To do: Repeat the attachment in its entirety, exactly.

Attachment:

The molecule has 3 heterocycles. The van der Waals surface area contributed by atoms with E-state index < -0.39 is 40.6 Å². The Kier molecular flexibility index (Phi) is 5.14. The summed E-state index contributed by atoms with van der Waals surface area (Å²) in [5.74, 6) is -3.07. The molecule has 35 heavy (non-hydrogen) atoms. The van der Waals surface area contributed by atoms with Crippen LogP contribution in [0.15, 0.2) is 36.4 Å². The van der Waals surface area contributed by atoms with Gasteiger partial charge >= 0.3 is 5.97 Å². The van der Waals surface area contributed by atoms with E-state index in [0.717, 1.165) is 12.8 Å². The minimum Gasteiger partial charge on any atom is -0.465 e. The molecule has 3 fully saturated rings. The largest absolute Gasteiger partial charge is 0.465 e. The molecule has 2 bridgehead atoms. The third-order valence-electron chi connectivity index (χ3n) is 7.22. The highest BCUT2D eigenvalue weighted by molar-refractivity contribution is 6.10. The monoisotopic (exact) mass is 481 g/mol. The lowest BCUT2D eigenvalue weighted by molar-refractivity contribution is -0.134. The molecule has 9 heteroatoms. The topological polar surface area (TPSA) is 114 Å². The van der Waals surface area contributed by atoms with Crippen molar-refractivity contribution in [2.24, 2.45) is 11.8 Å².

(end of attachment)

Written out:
The molecule has 3 heterocycles. The van der Waals surface area contributed by atoms with E-state index < -0.39 is 40.6 Å². The Kier molecular flexibility index (Phi) is 5.14. The summed E-state index contributed by atoms with van der Waals surface area (Å²) in [5.74, 6) is -3.07. The molecule has 35 heavy (non-hydrogen) atoms. The van der Waals surface area contributed by atoms with Crippen LogP contribution in [0.15, 0.2) is 36.4 Å². The van der Waals surface area contributed by atoms with Gasteiger partial charge >= 0.3 is 5.97 Å². The van der Waals surface area contributed by atoms with E-state index in [0.717, 1.165) is 12.8 Å². The minimum Gasteiger partial charge on any atom is -0.465 e. The molecule has 3 fully saturated rings. The largest absolute Gasteiger partial charge is 0.465 e. The molecule has 2 bridgehead atoms. The third-order valence-electron chi connectivity index (χ3n) is 7.22. The highest BCUT2D eigenvalue weighted by molar-refractivity contribution is 6.10. The monoisotopic (exact) mass is 481 g/mol. The lowest BCUT2D eigenvalue weighted by molar-refractivity contribution is -0.134. The molecule has 9 heteroatoms. The topological polar surface area (TPSA) is 114 Å². The van der Waals surface area contributed by atoms with Crippen molar-refractivity contribution in [2.24, 2.45) is 11.8 Å².